A DEVELOPER says it will start work in the spring on a project to bring a disused Southend office block back into use.

Runwood Homes was given planning permission in 2010 to convert the six-storey Victoria House, in Victoria Avenue, Southend, into an 84-room hotel.

Two years later it was given permission to turn it into a supermarket with 36 flats above, but so far neither scheme has moved forward.

With Southend Council issuing ultimatum to the Hadleigh-based company to get moving on the site, which has stood empty for five years, it has promised to start work in the spring.

Councillors agreed to allow it a further two years revamp the eyesore last Wednesday.

Runwood has since said it plans to go ahead with the supermarket and flats proposal.

One of its directors, Tom Sanders, said: “Our full intention is to do the approved housing scheme, not the hotel.

“We are tweaking some of the designs now, but we have full intentions to develop that in the early part of next year – spring at the latest.

“It’s only going to be a sixmonth project, once we get on site.”

Runwood specialises in homes for older people, but was given permission for the hotel conversion after a series of failed bids to convert the Sixties office block into a care home.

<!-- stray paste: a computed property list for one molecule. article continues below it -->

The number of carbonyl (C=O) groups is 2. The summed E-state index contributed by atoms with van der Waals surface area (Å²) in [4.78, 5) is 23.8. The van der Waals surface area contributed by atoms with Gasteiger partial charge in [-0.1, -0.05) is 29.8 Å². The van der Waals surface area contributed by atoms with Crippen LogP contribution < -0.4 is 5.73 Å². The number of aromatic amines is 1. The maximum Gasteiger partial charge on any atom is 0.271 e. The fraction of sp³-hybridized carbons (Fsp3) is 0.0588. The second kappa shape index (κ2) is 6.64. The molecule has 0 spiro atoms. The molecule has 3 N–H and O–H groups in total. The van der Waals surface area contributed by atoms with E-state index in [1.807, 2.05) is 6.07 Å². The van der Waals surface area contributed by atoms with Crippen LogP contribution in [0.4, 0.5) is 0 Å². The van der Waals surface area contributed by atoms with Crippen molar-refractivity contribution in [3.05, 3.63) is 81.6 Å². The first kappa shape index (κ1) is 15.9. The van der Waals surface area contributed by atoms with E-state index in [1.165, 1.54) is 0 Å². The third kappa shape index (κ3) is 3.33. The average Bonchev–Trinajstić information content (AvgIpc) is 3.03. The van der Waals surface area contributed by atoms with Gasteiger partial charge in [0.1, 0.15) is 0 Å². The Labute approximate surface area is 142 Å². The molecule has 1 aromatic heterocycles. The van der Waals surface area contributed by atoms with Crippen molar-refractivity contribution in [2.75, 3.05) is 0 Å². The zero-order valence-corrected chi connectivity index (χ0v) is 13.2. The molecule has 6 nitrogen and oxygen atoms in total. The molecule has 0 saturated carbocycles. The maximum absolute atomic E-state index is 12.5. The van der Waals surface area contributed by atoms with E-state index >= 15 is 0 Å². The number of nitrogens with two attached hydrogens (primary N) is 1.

Mr Sanders revealed the company had dropped the hotel plan because it had been unable to find a buyer. It now felt flats were the best hope of the building back into use.

He added: “The market has been very volatile. When we went for the hotel, we were assured that there was a market for it, but there was no demand.

“We did apply and got approval, but there was no market for it.

“Full planning applications are not cheap, so we extended it as a small fee, but our plan is to develop it as apartments.”

Councillors had hoped a new hotel would help provide muchneeded visitor accommodation in the town.

However, they are also mindful of the need to see Victoria House and three other empty office blocks on the main route to the town centre brought back into some kind of use, to help regenerate the area.

Mr Sanders said: “Our intention was never to leave it empty for five years.

“As soon as someone builds something, it starts the ball rolling and we hope other developments in the road will follow.”